Twisted Genes

The Power Of The Dog
Stars: Benedict Cumberbatch, Kirsten Durst, Jessie Plemons, Kodi Smit-McPhee, Thomasin McKenzie, Genevieve Lemon, Keith Carradine, Peter Carroll, Alison Bruce, Sean Keenan, Adam Beach, and Frances Conroy
Director/Scriptwriter: Jane Campion (adapted from Thomas Savage's novel of the same name}
Composer: Jonny Greenwood
Cinematography: Ari Wegner
Rating: R for themed material and violence
Running Length: 128 Minutes 

The cinematography by Ari Wegner and the soundtrack by Jonny Greenwood give essence to this film of living a lie, loneliness, and for women, a male-dominated world.  Yes, the Wild West in the 1920’s, can be rude and deadly for those who don’t grasp masculine rule, dirt, dust and barb wire. Such is the setting for director Jane Campion’s adaptation of “The Power of the Dog” and stars Benedict Cumberbatch as Phil Burbank, who runs the family ranch raising cattle and horses. He is the boss and Cumberbatch portrays him as a sly, dirty clothing  person who loves to intimidate and tease anyone in his path. The only ones who like him are the ranch hands. Cumberbatch would have this role completely, except for his accent. It doesn’t sound “western” and speaking from deep in his chest, you have to pay attention to grasp his words. The basic story is about brothers as family, one brother’s family and lots of western background.  As for women,  Kirsten Durst (Rose)  fades in her scenes and there is no prominence When she does get angry, it is short-lived and then back to fading away. She is the wife of one brother, George (Jessie Plemons), and she has a son, Peter (Kodi Smit-McPhee). Stoic and with spare words. Is he frightened? Shy? One can’t figure him out. So, we have a Jane Campion directed film, with three actors, Dunst, Plemons and Smit-McPhee who don’t seem to  grasp their characters. Cumberbatch, does, he is just plain sarcastic. 

We begin with Phil and George running their father’s ranch, which is their inheritance. Phil talks of a cowhand at the ranch as being a mentor to him. George marries Rose and they, with Peter, come to live at the ranch. This is a rather nice place, given the rough and dry land all around them. As years go by, Phil manages to be so sarcastic to Rose, she takes to drink. She is only noticed when it is dinnertime and she prepares a meal for 12 men. While George manages to keep a sort of peace, and Peter goes off to med school.  It is when Peter comes back and sees the condition his mother is in, that things take a different turn. The audience will perk up here and there will be opinions later as to what happened. The last half of the film delves into Phil’s past and relationship to his mentor. Peter seems to take a liking to Phil, now that Peter has matured from being at college. Every young man who lives in the west should have his own, hand-braided lariat and Phil decides it is time for Peter to have his own.  And all against the west which, in this part of the country has a reddish hue like the hills of Mars.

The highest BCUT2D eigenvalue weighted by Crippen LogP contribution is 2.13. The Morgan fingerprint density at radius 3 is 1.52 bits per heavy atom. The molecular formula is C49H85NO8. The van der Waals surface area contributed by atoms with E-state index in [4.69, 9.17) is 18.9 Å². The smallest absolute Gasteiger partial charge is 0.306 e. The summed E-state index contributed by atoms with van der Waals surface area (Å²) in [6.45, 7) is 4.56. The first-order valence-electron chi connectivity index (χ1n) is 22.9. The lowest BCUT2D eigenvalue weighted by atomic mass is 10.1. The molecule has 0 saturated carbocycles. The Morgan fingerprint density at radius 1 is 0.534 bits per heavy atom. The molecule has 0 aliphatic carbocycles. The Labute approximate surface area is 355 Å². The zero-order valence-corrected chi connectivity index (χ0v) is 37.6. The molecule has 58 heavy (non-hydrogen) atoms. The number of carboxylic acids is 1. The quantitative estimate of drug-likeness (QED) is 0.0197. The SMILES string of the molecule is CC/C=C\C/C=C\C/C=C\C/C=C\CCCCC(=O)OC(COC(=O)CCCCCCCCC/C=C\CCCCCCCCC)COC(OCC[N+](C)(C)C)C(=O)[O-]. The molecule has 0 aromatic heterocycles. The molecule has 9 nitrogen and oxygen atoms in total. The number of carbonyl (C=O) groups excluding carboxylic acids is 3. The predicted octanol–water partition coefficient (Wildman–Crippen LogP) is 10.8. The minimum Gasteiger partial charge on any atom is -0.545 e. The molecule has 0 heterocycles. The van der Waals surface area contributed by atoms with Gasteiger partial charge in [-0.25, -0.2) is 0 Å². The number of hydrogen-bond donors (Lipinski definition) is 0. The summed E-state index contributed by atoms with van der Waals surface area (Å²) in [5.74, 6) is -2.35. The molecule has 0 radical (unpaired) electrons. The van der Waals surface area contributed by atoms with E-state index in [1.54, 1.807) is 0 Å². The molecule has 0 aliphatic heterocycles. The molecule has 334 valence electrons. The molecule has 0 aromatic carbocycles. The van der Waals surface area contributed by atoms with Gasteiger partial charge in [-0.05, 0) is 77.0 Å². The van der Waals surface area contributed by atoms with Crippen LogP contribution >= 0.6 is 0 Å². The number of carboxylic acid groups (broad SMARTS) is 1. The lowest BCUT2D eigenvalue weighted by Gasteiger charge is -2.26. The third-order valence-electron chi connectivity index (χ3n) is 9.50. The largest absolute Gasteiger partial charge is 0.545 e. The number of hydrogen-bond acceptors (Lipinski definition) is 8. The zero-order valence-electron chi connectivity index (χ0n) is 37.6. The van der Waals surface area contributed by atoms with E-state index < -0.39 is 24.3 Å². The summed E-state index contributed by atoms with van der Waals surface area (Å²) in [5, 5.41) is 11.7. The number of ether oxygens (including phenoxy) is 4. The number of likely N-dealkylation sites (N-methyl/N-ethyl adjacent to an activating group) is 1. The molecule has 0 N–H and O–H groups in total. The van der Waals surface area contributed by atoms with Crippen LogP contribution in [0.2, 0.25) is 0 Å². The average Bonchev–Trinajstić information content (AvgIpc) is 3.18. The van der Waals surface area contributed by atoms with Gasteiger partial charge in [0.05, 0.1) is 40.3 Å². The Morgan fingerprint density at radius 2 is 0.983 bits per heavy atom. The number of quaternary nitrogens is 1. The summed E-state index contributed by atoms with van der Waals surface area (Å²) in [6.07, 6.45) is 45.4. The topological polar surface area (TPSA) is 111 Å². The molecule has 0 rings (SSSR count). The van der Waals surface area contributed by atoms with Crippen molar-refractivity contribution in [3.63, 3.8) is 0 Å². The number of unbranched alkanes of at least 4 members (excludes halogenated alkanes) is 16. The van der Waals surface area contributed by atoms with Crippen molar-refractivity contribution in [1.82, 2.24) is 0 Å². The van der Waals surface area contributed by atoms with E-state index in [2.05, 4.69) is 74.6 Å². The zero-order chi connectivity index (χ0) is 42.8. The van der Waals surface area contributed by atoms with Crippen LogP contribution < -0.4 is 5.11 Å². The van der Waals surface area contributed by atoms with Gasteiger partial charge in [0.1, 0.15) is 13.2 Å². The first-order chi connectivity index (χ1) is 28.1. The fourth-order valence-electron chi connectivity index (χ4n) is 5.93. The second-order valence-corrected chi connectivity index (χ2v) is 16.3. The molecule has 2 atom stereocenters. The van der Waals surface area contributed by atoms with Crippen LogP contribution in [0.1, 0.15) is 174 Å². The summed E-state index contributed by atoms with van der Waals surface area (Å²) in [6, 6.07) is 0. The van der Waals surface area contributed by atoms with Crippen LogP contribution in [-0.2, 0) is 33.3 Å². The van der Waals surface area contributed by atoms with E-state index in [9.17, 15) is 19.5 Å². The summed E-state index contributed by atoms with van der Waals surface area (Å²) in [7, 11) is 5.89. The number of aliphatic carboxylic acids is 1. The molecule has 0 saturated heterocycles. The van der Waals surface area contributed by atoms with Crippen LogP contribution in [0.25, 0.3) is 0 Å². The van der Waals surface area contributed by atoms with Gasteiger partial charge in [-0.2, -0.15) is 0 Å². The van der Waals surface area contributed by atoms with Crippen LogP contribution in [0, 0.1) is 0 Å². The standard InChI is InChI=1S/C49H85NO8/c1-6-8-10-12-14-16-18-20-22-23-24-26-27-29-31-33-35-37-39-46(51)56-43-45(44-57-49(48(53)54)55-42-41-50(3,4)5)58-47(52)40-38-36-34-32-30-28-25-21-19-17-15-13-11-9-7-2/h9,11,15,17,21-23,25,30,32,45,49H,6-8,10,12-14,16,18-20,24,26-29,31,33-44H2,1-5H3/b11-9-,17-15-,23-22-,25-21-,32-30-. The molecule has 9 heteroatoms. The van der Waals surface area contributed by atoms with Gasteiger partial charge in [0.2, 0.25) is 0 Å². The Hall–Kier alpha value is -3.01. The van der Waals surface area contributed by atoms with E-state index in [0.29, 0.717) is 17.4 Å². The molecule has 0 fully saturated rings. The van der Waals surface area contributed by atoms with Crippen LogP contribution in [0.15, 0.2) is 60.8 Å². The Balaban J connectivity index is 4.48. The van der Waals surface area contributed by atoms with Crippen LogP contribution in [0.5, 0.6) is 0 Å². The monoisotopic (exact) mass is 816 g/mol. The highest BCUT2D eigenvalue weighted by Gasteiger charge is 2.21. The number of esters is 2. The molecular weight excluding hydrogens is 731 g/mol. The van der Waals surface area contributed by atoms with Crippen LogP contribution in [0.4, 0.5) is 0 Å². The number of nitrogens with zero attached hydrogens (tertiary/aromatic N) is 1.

One scene that stands out is when important people come to dinner. Rose plans for days. George is in charge of this and Phil decides to put him in his place by coming to dinner without washing up, telling Rose to play the piano (which she fails) and this embarrasses her and Phil laughs, then leaves the room. Rose gets back at Phil in her own way. This sets up certain features that have ramifications in the future. 

Jane Campion knows how to work the camera to great effect, and remember her for “The Piano.” There is sparse dialogue here and what is there, is not always given emphasis. Actions don’t always speak louder than words, either. I was disappointed. Each scene is set like a chapter in a book or a scene in a play.  You have to remember what just happened before, and see where it fits in now. However, the Old West does come to life on this ranch with its backdrop of bare hills, plenty of dust and sand, and men who have one foot in the past and don't quite know what the future will bring.  


Copyright 2021 Marie Asner